Is YouTube a shopping powerhouse waiting to happen? – RetailWire

Oct 15, 2020

Tom Ryan

YouTube is asking creators to tag and track products featured in their videos as part of an “experiment” in what is potentially a major step toward fulfilling the platform’s e-commerce ambitions.

Creators have largely monetized their YouTube content from advertisements served on their videos and from YouTube Premium subscribers watching their content. Some videos include links in their descriptions to Amazon or other retailers designed to drive affiliate sales.

The video tags that YouTube is now testing are linked to analytics and sales through Google, YouTube’s parent. A Shopify integration is also being explored, according to Bloomberg. The report stated, “The goal is to convert YouTube’s bounty of videos into a vast catalog of items that viewers can peruse, click on and buy directly.”

The move comes as recorded and live-stream video shopping, often led by influencers, is becoming increasingly hyped, marked by last year’s launch of Amazon Live, Instagram’s move into videos and Walmart’s interest in TikTok.

As the largest video sharing platform, YouTube could tie product placement to unboxing videos, cooking demonstrations, make-up tutorials and how-to videos. According to a Google survey taken in February, over 70 percent of users said YouTube makes them more aware of new brands.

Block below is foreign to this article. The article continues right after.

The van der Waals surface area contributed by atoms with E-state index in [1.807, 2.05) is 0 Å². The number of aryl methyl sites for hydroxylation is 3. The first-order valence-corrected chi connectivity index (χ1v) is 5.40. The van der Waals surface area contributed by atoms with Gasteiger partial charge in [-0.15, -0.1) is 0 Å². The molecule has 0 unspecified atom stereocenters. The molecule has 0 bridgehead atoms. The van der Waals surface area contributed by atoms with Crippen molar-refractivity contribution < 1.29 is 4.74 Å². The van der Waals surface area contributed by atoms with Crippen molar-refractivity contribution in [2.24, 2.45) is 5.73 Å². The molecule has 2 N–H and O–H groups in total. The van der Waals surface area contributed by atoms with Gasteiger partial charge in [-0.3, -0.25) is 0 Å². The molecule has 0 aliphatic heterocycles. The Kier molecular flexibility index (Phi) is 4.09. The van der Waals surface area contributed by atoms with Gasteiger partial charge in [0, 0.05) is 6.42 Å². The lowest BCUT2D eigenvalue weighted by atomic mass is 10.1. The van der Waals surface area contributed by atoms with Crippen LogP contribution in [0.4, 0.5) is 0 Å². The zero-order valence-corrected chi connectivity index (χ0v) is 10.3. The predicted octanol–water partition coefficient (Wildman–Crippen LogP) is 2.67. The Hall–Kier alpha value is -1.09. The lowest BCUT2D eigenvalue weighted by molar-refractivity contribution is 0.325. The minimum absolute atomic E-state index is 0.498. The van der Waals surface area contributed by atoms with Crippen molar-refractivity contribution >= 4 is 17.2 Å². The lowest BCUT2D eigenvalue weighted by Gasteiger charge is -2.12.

The news is raising hope among some users that the integration of e-commerce will reduce the number of ads on the platform.

However, while live video shopping boomed in China last year, it hasn’t yet taken off in the U.S. Some see video shopping akin to television shopping, which has evolved into a niche rather than the broader opportunity some projected when the medium arrived in the early nineties.

Moreover, YouTube is seen by some as more of a search engine than a social media platform that may be more applicable to shopping. The site focuses on content consumption rather than content sharing, relationship building and conversation.

Piper Sandler’s “Taking Stock With Teens” survey for Fall 2020 found the three most used social media platforms by teens to be Instagram, Snapchat and TikTok, avoiding including YouTube in the rankings. YouTube was found to rank second in daily video consumption among teens, behind Netflix.

DISCUSSION QUESTIONS: How would you rate the strengths and weaknesses of YouTube as a potential shopping platform? What changes may be necessary to make the site more conducive to shopping?

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